The Kakī, or Black Stilt, was once widespread across a unique system of braided rivers in New Zealand. But introduced predators, including stoats, ferrets, possums and rats, decimated the population, leaving a mere 31 adults and four breeding pairs in the wild by 1991. Today New Zealand’s Department of Conservation’s Kakī recovery program has more than tripled the population to 106 wild adult birds, giving the world’s rarest wading bird a new lease on life.
The program’s success has relied, in part, on a six-bay aviary that provides suitable captive habitat and space for groups of young birds to be raised together from hatching—birds that can ultimately be returned to the wild. In 2015, an unusually large snowstorm destroyed one of the program’s aviaries and damaged another. Through a significant contribution, GWC is supporting the construction of a new 10-bay aviary that will boost the program’s rearing capacity by an extra 60 birds each year.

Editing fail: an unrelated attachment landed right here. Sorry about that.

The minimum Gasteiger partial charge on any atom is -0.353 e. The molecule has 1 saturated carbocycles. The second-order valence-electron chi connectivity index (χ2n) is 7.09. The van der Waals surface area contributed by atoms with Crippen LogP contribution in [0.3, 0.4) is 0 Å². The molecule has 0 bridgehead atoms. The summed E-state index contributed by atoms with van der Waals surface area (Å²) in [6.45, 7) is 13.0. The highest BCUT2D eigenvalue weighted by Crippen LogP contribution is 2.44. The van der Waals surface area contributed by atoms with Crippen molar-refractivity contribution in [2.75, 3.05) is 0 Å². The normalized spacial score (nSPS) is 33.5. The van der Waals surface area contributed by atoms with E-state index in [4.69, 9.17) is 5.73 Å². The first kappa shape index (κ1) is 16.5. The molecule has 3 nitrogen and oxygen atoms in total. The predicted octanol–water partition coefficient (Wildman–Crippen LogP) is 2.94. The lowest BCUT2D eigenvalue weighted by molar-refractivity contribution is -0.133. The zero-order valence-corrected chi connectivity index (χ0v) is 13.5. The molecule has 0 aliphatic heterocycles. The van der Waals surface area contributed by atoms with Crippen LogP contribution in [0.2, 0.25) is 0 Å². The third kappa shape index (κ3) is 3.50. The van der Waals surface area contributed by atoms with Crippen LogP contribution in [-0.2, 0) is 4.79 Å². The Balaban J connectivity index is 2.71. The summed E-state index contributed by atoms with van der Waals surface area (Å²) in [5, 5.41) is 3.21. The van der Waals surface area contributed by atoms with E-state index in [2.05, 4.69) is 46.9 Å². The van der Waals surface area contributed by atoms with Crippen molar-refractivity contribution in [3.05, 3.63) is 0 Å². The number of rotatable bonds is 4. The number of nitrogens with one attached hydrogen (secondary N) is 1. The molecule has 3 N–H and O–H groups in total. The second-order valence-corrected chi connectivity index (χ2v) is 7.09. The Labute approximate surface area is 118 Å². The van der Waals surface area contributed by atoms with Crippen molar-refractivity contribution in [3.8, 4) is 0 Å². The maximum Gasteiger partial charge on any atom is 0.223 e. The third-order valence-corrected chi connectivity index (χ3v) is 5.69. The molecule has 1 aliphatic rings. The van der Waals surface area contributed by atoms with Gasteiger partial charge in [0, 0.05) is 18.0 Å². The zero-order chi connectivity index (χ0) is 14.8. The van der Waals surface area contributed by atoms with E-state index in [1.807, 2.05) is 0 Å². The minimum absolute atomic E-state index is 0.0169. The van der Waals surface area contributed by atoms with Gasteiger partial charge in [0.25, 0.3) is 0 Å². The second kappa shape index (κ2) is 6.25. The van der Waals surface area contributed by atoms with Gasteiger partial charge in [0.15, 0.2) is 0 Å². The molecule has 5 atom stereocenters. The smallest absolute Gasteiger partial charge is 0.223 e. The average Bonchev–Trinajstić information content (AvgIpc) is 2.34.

(Top photo by Kate Lawrence: Juvenile Kakī released into the wild on the Tasman Riverbed, New Zealand South Island. Circular photo by Liz Brown: A pair of Kakī adults in the Tasman Valley.)
The Kakī recovery program ultimately aims to return enough birds to the wild that Kakī chicks can once again fledge naturally in the wild throughout their historical range. This would change the species’ threat classification in New Zealand from “nationally critical” to “recovering.” Getting to that point will require:
- Increasing the project’s rearing capacity to 162-174 birds per year
- A wild population of more than 250 individuals, with between 50 and 100 pairs living in a protected habitat, with surviving chicks
- Defending suitable habitat from invasive predators
(Photo by Liz Brown: Adult Kakī with New Zealand’s highest mountain, Aoraki/Mount Cook, in the background.)
Red List Status
Introduced predators, including stoats, ferrets, possums and rats
Black plumage and long pink-red legs